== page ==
As far as I know,  www.foetry.com  is the sole website in the world that is devoted to exposing those who cheat in the business of poetry—which with the advent of Creative Writing Programs like your own at C of C  has become not only a significant drain on university budgets but a source of very considerable personal income for some of those involved in its propagation. As the principal watchdog in this field, we would like to be satisfied that whatever can be done in the C of C  case is being done. That’s all we ask. Because in fact NONE OF US were aware of the dark, venal side of Jeffrey Levine before The Tupelo Press scandal broke just  six months ago when 100s of fake ‘personal critques’ containng solicitations for funds in exchange for favors came to light on this site. Indeed, the CofC English Department prospectus for its Publishing Institute had already been released by then, and for all we  know you may already have had graduate students enrolled for the program.

In other words, it was much too late to shut the chicken house door!

On the other hand, the Publishing Institute is a very good idea in itself, and I would encourage you to pursue it but WITHOUT Jeffrey Levine on its roster. Indeed, I would encourage you to endorse not only a Crazyhorse Publishing Institute, but a Crazyhorse First Book Prize as the focus of its syllabus. The big difference would be that you would from the very start call a spade a spade, unlike Jeffrey Levine. You would announce publicly and unequivocally that graduate students enrolled in the program would be fully engaged in the judging process from the start, that they would most certainly get their hands dirty sifting through the initial slush pile, that they would cast votes cut by cut as well, discussing the issues as they went, and that they would be involved in the final decision. Indeed,  there would only be two provisos, and both would be set in stone--and of course discussed at every twist and turning of the process:

1.) Anyone among the students or faculty who knew anyone for any reason among the candidates must say so, and recuse himself or herself from the judging entirely as long as that manuscript remained in contention;

2.) The Head (or Heads) of the Institute would have absolute and indisputable veto powers, and in the final analysis could over-ride any graduate student communal decision.

And that gets me to the most important point of all. A huge amount of responsibility must be placed squarely and publicly where it belongs, on the shoulders of your faculty.  And speaking for myself, the one who has bothered you with all these letters, I'm convinced your own faculty can carry it. Indeed, it’s obvious that this was their intention from the start, because part of the hue and cry was over the suspicious changing of the rules that took place in your prospectus after the Tupelo scandal broke last November—with the fingerprints of Jeffrey Levine all over it. We feel sure that your faculty were as much in the dark about Jeffrey Levine’s true colors as we were—nobody suspected that the press with the proudest Code of Ethics in America was actually the front for a coporate lawyer and an advertising executive! That’s just a metaphor, of course, but what it means is that we all suddenly realised that Jeffrey Levine was not all that he appeared to be. We woke up to the fact that the fox was already in the chicken house yet again!

From what we know of the very distinguished record of the College of Charleston, of its English Department, and of course of its outstanding poetry review, Crazyhorse, we would have complete faith in its editors, Carol Ann Davis and Garrett Docherty,  to run this new program. All we would ask is that you sit down with the two of them and be sure they can satisfy you that they too were taken in by Jeffrey Levine, and that they fully understand the need for the College of Charleston Crazyhorse Publishing Institute to distance itself from The Tupelo Press as soon as it possibly can.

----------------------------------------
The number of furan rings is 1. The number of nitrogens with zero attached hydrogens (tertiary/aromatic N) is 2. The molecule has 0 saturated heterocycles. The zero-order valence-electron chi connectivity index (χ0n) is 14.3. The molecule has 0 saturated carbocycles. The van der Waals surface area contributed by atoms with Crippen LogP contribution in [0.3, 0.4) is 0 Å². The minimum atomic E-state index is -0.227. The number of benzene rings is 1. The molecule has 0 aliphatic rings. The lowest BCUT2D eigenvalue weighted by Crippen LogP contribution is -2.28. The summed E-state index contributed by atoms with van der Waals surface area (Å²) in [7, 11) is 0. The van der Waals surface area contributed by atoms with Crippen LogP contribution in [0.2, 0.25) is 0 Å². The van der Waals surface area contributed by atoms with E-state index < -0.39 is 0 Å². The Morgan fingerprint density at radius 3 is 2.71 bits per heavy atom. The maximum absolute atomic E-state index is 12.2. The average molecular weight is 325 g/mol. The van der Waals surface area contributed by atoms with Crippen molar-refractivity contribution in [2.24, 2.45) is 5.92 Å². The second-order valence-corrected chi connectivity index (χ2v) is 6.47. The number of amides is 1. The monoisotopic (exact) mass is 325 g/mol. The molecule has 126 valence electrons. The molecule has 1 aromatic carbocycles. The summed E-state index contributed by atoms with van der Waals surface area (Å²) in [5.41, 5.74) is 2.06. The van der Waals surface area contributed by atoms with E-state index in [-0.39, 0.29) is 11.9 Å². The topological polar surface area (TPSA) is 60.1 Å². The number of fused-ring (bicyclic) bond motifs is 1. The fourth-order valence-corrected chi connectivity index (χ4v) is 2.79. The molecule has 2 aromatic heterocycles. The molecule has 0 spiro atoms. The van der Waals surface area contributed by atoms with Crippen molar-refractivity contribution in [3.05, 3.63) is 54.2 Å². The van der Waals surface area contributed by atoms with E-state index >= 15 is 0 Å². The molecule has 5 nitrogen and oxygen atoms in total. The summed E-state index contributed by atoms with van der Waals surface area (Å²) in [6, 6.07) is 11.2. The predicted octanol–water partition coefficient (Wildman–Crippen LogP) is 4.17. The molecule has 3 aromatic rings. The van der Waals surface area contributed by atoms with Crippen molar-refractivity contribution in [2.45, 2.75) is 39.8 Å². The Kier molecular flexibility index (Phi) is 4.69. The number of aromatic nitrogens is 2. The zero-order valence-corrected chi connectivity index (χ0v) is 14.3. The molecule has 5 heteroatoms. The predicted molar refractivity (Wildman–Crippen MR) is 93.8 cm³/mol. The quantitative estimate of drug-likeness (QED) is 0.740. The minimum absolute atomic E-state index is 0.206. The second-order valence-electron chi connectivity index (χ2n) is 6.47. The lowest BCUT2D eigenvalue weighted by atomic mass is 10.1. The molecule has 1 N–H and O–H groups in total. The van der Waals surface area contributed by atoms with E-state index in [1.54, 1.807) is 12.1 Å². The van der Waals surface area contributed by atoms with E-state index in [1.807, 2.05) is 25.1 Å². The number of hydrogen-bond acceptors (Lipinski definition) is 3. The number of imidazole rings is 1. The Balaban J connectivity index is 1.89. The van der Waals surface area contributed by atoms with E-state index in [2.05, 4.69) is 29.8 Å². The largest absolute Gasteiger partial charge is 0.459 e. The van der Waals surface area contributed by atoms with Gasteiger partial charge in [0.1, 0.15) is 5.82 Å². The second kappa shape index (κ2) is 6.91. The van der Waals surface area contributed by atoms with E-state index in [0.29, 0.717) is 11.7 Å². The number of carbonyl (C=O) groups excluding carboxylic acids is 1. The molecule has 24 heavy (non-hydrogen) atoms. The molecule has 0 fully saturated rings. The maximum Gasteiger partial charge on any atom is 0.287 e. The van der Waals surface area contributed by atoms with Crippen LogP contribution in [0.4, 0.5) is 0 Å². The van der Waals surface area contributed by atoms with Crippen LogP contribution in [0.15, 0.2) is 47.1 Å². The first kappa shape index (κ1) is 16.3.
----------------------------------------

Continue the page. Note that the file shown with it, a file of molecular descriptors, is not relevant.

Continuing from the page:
Finally, some sort of public reply to this letter, even just a few words, would be a real boost to the cause of transparency and accountability in the administration of poetry competitions, the focus of your new C of C Publishing Institute. Indeed, the College of Charleston would break entirely new ground if it felt it could acknowledge these issues.

I wish you the very best in this new endeavour—I’m sure everyone at Foetry would join me in that blessing too.  It could change the whole landscape of poetry in America!  

Respectfully yours,

Christopher Woodman
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Christopher Woodman
Monday Love
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« Reply #51 on: May 11, 2007, 02:10:04 PM »

Quote from: "TripivReturns"
No, I don't think it's a refutation for one simple reason.  There was a request for a vote without the stipulation of a defense of that vote.  Any individual who voted may have done so without the attendant desire to defend it.  And as is painfully obvious, they don't feel compelled to defend their vote in this forum.

If the site managers want a vote and some kind of further "intellectual engagement" in defense of said vote, then they should say so.  It's  fine to ask ex post facto that voters put forth their reason, as you and others have done, but if they choose not to, so be it.  And nobody should get bent out of shape over it.


Trip,

I'm not surprised that no one has responded, because it's kind of obvious why they have not.  This is hitting Levine where he lives; it's not a pleasant thing at all, nor something he or anyone close to him is going to feel like intellectualizing about.  Just like with Jorie, Bin Ramke, etc, this is now an issue between Jeff Levine and his boss.  Levine doesn't really have a boss, does he?  He's the boss at Tupelo, so he's just waiting this out, obviously.  Jorie and Bin had bosses they had to report to: the provost, the dean, the president of the college where they work.  So that was different.  Levine is in a stronger position to defend himself, actually.  There's no system in place to hold Levine accountable, as far as I can see.
The only people who could hold Levine accountable are poets with a strong sense of justice, and the latter hardly exists, today, because poets are essentially beggers who are 'on the make,' not fighters for justice.  This is not their fault; this is just the way it is.  I'm sure you would agree.
And this is another reason why Foetry.com needs to exist.

Monday